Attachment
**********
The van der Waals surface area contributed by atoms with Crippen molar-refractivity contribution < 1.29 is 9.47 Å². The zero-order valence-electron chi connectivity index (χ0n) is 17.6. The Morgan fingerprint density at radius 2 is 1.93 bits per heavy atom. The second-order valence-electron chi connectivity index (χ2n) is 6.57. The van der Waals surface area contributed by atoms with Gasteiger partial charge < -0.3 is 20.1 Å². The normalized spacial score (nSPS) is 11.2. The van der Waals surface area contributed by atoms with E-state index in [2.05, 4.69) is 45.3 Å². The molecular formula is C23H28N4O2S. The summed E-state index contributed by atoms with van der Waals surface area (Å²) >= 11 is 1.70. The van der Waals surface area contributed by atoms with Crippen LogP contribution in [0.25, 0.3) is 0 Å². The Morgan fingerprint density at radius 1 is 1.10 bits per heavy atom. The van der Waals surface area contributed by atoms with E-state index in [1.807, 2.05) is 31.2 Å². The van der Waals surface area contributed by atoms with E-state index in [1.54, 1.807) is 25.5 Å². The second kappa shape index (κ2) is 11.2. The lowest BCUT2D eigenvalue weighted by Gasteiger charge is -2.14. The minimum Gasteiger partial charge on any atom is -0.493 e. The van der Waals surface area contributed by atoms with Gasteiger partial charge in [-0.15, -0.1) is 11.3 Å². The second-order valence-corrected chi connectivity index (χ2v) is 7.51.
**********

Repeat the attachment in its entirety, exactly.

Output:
The van der Waals surface area contributed by atoms with Crippen molar-refractivity contribution < 1.29 is 9.47 Å². The zero-order valence-electron chi connectivity index (χ0n) is 17.6. The Morgan fingerprint density at radius 2 is 1.93 bits per heavy atom. The second-order valence-electron chi connectivity index (χ2n) is 6.57. The van der Waals surface area contributed by atoms with Gasteiger partial charge < -0.3 is 20.1 Å². The normalized spacial score (nSPS) is 11.2. The van der Waals surface area contributed by atoms with E-state index in [2.05, 4.69) is 45.3 Å². The molecular formula is C23H28N4O2S. The summed E-state index contributed by atoms with van der Waals surface area (Å²) >= 11 is 1.70. The van der Waals surface area contributed by atoms with Crippen LogP contribution in [0.25, 0.3) is 0 Å². The Morgan fingerprint density at radius 1 is 1.10 bits per heavy atom. The van der Waals surface area contributed by atoms with E-state index in [1.807, 2.05) is 31.2 Å². The van der Waals surface area contributed by atoms with E-state index in [1.54, 1.807) is 25.5 Å². The second kappa shape index (κ2) is 11.2. The lowest BCUT2D eigenvalue weighted by Gasteiger charge is -2.14. The minimum Gasteiger partial charge on any atom is -0.493 e. The van der Waals surface area contributed by atoms with Gasteiger partial charge in [-0.15, -0.1) is 11.3 Å². The second-order valence-corrected chi connectivity index (χ2v) is 7.51.